Some weeks ago in this post at his blog, Andrew was complaining about philosophers threatening to be irrelevant with their out-of-this world thought experiments and imaginary scenarios and the like. So, being the small-minded person that I am, I'm pleased to find Runeson, of whom Andrew appears to have a decent opinion, has borrowed to some degree from philosophical work.
In a philosophical analysis of the information in signals, Dretske (1981) is explicit on this:
In truth, I think that this relevant alternatives idea might have begun with an Oxford don, J.L. Austin, a chap who was, I think, not very much interested in science.The fact that we can imagine circumstances in which a signal would be equivocal, the fact that we can imagine possibilities that a signal does not eliminate, does not, by itself, show that the signal is equivocal .... To qualify as a relevant possibility, one that actually affects the equivocation of (and therefore information in) a signal, the possibility envisaged must actually be realizable in the nuts and bolts of the particular system in question. (p. 131) (Runeson, 1988, p. 298)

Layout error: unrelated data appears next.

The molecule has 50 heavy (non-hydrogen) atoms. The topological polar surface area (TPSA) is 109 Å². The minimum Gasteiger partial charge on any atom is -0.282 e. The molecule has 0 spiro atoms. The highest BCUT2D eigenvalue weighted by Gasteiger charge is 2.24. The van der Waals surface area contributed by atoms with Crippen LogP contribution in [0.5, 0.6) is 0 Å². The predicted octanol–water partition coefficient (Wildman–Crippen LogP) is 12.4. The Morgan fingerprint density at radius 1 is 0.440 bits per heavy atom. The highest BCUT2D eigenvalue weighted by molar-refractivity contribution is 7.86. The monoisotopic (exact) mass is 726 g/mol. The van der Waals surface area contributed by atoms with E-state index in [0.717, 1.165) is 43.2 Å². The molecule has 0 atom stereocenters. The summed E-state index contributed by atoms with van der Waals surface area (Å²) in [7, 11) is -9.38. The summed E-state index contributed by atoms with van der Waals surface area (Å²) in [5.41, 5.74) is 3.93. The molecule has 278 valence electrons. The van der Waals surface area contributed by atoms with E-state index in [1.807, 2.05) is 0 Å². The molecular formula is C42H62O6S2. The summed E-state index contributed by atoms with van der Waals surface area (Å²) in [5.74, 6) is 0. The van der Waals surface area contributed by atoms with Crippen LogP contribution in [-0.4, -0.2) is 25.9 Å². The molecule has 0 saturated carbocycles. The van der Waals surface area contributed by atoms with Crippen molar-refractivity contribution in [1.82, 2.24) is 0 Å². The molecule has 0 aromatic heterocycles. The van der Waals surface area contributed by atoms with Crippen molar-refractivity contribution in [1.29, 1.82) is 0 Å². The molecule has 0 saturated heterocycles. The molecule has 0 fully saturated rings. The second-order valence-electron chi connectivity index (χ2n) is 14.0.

|J. L. Austin, Runeson's Hero?|
Tomorrow I'll try to get back to some serious posts on Runeson.
Dretske, F. (1981). Knowledge and the Flow of Information. Cambridge, MA: MIT Press.